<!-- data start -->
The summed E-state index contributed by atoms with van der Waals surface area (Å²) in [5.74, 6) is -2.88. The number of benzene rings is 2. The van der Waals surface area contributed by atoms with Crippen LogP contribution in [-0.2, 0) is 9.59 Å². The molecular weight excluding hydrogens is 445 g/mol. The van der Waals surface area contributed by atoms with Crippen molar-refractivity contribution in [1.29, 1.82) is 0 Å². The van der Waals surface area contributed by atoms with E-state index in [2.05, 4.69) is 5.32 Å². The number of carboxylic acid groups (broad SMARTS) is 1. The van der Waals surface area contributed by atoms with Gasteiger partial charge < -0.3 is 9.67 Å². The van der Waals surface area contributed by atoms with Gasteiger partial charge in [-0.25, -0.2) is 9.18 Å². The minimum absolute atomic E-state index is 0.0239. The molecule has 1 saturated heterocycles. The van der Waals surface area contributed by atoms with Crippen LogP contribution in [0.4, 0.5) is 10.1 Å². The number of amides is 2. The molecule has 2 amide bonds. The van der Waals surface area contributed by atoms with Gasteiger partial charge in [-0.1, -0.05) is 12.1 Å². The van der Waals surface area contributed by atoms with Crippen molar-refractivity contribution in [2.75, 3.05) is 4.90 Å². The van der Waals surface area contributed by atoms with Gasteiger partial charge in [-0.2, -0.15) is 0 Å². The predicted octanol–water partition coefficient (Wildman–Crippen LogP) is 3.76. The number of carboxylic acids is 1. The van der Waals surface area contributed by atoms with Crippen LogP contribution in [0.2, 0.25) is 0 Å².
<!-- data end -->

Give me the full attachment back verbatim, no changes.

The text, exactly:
The summed E-state index contributed by atoms with van der Waals surface area (Å²) in [5.74, 6) is -2.88. The number of benzene rings is 2. The van der Waals surface area contributed by atoms with Crippen LogP contribution in [-0.2, 0) is 9.59 Å². The molecular weight excluding hydrogens is 445 g/mol. The van der Waals surface area contributed by atoms with Crippen molar-refractivity contribution in [1.29, 1.82) is 0 Å². The van der Waals surface area contributed by atoms with E-state index in [2.05, 4.69) is 5.32 Å². The number of carboxylic acid groups (broad SMARTS) is 1. The van der Waals surface area contributed by atoms with Gasteiger partial charge < -0.3 is 9.67 Å². The van der Waals surface area contributed by atoms with Gasteiger partial charge in [-0.25, -0.2) is 9.18 Å². The minimum absolute atomic E-state index is 0.0239. The molecule has 1 saturated heterocycles. The van der Waals surface area contributed by atoms with Crippen LogP contribution in [0.4, 0.5) is 10.1 Å². The number of amides is 2. The molecule has 2 amide bonds. The van der Waals surface area contributed by atoms with Gasteiger partial charge in [-0.1, -0.05) is 12.1 Å². The van der Waals surface area contributed by atoms with Crippen molar-refractivity contribution in [2.75, 3.05) is 4.90 Å². The van der Waals surface area contributed by atoms with Gasteiger partial charge in [-0.2, -0.15) is 0 Å². The predicted octanol–water partition coefficient (Wildman–Crippen LogP) is 3.76. The number of carboxylic acids is 1. The van der Waals surface area contributed by atoms with Crippen LogP contribution in [0.2, 0.25) is 0 Å².